The invitation was sent to a select group of well-heeled potential donors, who were asked to attend a Friday morning fund-raiser at a construction company in Boston. Donations of up to $5,000 were expected. The guest of honor would be the mayor — of New York City.
For Mayor Bill de Blasio, the quick fund-raising stop in Boston was the latest in a series of out-of-town trips aimed at raising cash and boosting his national profile as he toys with a 2020 presidential run.
For the company hosting him, Suffolk Construction, the fund-raiser offered a chance to help Mr. de Blasio at a time when the business is aggressively trying to extend its footprint in the city.
The company has already one connection to the mayor: Late last year, it hired Shola Olatoye, the former chairwoman of the New York City Housing Authority, who resigned amid scandal last year, but had been roundly praised by Mr. de Blasio throughout her tenure. Ms. Olatoye’s responsibilities for Suffolk include generating new business in and around New York.
Mr. de Blasio has previously faced questions over his fund-raising tactics that have appeared to target those with actual or potential business with the city government. State and federal prosecutors investigated his practices but declined to bring charges.
The mayor is now seeking large donations for his political action committee, Fairness PAC, which has paid for some of Mr. de Blasio’s recent cross-country travel. Shortly after his fund-raiser in Boston, Mr. de Blasio was to travel on Friday to Nevada to meet with local Democrats.
“We have a political system that requires us to seek individual donations,” Mr. de Blasio said at an unrelated news conference in City Hall on Thursday, adding that he hoped the system would be changed. “What’s important is to follow every law, every rule, and to have a very consistent vetting process. That’s what we do.”
The specifics of Friday’s fund-raiser, which is scheduled to begin at 8:30 a.m. and will last about 90 minutes, were kept solidly under wraps. A spokesman for Fairness PAC declined to provide the name of the host.
“Not going into details of private fund-raisers,” said the spokesman, Michael Casca, a City Hall aide who is using his vacation time to work for the committee. “The mayor is continuing his hard work to elect progressive candidates and make bold change all over the country.”
But one invitee described the contents of the invitation.
“The outcome of federal and state elections has a huge impact on what the mayor can accomplish in New York City,” the invitation read, according to the person. “And this PAC is an opportunity to harness the amazing energy in the Democratic Party and help change the direction of our politics on both a local and national level.”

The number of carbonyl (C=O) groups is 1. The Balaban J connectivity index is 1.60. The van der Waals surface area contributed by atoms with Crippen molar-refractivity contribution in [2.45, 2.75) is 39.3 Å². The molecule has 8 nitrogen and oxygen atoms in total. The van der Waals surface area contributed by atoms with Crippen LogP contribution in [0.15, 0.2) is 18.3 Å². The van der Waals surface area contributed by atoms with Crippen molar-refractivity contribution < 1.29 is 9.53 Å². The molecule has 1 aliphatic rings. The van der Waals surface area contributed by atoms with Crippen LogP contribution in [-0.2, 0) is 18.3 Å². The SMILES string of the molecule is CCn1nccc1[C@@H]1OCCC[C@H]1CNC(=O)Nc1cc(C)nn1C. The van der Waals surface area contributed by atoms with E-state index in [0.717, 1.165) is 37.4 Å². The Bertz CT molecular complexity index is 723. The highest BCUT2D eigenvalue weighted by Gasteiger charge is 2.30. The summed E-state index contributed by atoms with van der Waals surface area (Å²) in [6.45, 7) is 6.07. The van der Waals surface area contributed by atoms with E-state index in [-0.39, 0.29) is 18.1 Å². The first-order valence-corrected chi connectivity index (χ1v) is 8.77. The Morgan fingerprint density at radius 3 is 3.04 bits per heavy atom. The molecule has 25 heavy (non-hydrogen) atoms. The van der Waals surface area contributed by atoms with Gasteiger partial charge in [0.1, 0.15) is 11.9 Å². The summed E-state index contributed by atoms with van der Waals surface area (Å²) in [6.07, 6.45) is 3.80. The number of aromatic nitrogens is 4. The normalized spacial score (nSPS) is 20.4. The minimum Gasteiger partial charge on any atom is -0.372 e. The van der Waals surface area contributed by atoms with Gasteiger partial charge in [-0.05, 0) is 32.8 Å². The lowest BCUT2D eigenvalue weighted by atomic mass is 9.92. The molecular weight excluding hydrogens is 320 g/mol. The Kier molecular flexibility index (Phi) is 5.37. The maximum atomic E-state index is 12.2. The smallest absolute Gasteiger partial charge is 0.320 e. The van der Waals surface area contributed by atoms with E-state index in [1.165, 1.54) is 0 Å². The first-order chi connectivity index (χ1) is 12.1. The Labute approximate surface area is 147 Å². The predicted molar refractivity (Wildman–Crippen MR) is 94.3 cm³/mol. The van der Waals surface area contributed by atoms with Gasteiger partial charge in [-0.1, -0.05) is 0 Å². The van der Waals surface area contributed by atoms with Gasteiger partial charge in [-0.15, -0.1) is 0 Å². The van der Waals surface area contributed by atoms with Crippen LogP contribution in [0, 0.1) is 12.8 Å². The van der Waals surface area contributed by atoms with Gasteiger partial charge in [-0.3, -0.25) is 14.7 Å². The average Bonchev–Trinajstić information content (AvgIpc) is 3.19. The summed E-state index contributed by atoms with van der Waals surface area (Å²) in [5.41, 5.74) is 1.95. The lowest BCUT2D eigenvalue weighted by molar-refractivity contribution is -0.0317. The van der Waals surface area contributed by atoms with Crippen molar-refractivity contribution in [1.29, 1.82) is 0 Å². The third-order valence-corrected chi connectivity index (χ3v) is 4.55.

The invitation came from John F. Fish, the Suffolk chief executive and a prominent Boston figure who helped spearhead the city’s failed attempt to lure the 2024 Olympics. In addition to hosting the event, Mr. Fish in December donated $5,000 — the maximum contribution amount — to Mr. de Blasio’s political action committee, records show.
“Suffolk is proud to be making strides in the New York region by introducing clients to more sophisticated planning and construction technologies and delivery methods,” said a company spokesman, Sam Spokony. The company did not respond to questions about the fund-raiser.
This wasn’t Mr. Fish and his company’s first foray into national politics.
In 2017, the Federal Election Commission fined Suffolk $34,000 for donating $200,000 to a political action committee supporting Hillary Clinton, Priorities USA, while it was working as a federal contractor in West Point, N.Y. The fine was among the larger penalties meted out in connection with the 2016 presidential election, according to the commission. (Priorities USA returned the contributions in mid-2016.)
In the last two years, Mr. Fish has contributed $2.2 million to political campaigns, mostly to elect Democrats to federal office, according to federal filings.
At the same time, Suffolk has been seeking to increase its presence in New York.
Among its projects, the company recently completed construction of an apartment tower in Brooklyn Bridge Park, a development that included city-subsidized affordable housing. And the company’s website featured a panoramic aerial shot of the Brooklyn waterfront and Lower Manhattan on its main page as of Thursday.
“We’ve been focusing on really relationship building,” Charlie Avolio, the head of the company’s New York office, said in a 2017 interview. “We don’t chase work, we chase relationships. And if we can create productive relationships, at some point, they’ll be fruitful.”
The hiring of Ms. Olatoye — who faced withering criticism during her tenure at the city’s troubled housing authority, in large part because of a high-profile lead paint scandal — appeared to be part of those efforts.
“At every step of my career, I’ve been passionate about building relationships,” she said in a statement in October when her new job at Suffolk was announced. “I will help the company expand its footprint in the region and lead its growing business development team.”